Microinsurance has been developing at quite a rapid rate all over the globe. Matthews (2012) provides data with respect to developing countries that include Brazil, India, Indonesia, China, Mexico, South Africa, Kenya, Nigeria and Vietnam among others. He emphasizes that the development of microinsurance depends on two factors namely the size of the market and the prevalent economic environment of the country. There has been a lot of research in the microinsurance field around the world. According to Giesbert et al. (2011) who studied the relationship 7

between the households’ decision to take up microinsurance and the use of other financial services in Ghana have found that risk averse households do not take up microinsurance as they consider microinsurance to be risky. This they claim is a problem of adverse selection due to asymmetric information in the market. In another study in Ghana, Karlan et al. (2011) have found that loans with an indemnity component wherein the farmers were assured of being indemnified if the price of the crop fell below the threshold price was not effective. Farmers took loans in the same level irrespective of the indemnity component or not. Hamid et al. (2011) have found in their study conducted in Bangladesh, a positive relation between health microinsurance and various outcome measures closely related to poverty that include household income, stability of household income via food sufficiency and ownership of nonland assets, and the probability of being above or below the poverty line. They propose that this relationship is quite important for the food security of the families. A study by Akter et al. (2011) on micro flood insurance in Bangladesh revealed that the administration costs of micro flood insurance determines their viability in the long run. There is extensive research being done in the field of micoinsurance. Dercon et al. (2008) and Bock and Gelade (2012) provide a good overview of the literature in the microinsurance domain.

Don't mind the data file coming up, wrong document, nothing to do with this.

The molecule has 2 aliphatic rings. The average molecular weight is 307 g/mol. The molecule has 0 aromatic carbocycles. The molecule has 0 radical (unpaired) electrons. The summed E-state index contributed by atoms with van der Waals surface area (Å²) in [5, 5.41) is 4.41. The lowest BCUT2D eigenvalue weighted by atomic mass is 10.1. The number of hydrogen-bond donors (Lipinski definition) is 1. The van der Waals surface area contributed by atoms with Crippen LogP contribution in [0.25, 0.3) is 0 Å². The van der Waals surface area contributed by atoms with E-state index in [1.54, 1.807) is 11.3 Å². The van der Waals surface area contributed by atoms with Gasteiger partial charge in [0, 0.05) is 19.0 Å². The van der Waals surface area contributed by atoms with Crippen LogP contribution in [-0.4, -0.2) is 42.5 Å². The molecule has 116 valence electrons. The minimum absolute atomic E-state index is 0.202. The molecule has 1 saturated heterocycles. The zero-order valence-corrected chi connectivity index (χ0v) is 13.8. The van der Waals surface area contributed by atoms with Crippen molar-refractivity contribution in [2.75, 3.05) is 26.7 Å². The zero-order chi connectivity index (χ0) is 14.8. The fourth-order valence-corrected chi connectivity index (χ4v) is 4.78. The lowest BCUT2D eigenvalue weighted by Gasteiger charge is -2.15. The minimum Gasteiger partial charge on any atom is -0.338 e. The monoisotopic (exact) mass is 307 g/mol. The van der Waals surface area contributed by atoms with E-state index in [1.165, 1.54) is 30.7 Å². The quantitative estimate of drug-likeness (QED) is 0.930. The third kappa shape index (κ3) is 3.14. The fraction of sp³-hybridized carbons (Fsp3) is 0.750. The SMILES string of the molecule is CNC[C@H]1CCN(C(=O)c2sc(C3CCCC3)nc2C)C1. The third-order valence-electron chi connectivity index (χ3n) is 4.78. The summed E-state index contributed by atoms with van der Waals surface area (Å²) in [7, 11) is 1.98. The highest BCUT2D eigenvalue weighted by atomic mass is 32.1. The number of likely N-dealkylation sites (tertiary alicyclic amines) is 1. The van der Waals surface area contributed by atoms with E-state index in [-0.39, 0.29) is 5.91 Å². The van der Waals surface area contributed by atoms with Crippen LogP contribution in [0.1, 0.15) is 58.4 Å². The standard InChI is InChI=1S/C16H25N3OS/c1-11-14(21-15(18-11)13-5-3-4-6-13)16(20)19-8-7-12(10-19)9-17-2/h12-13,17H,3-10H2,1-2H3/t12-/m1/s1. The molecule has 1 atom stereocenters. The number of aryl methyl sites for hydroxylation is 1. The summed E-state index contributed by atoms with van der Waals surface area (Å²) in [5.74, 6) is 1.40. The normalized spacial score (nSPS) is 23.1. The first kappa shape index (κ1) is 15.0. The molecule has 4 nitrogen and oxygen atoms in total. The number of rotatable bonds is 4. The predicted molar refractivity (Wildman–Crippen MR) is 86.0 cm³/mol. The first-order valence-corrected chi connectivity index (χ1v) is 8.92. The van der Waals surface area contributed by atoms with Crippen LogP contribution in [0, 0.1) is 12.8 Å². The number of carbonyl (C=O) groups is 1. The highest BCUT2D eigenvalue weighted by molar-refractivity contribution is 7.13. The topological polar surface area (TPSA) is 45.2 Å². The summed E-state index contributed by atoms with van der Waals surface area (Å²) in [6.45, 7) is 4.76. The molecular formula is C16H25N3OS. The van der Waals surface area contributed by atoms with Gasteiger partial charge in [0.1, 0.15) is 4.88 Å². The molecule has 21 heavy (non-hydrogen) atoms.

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4.1

Microinsurance in India
Landscape

Microinsurance both in theory and practice has gained huge impetus in India. India, with it’s huge population and with most of it having low incomes, is 8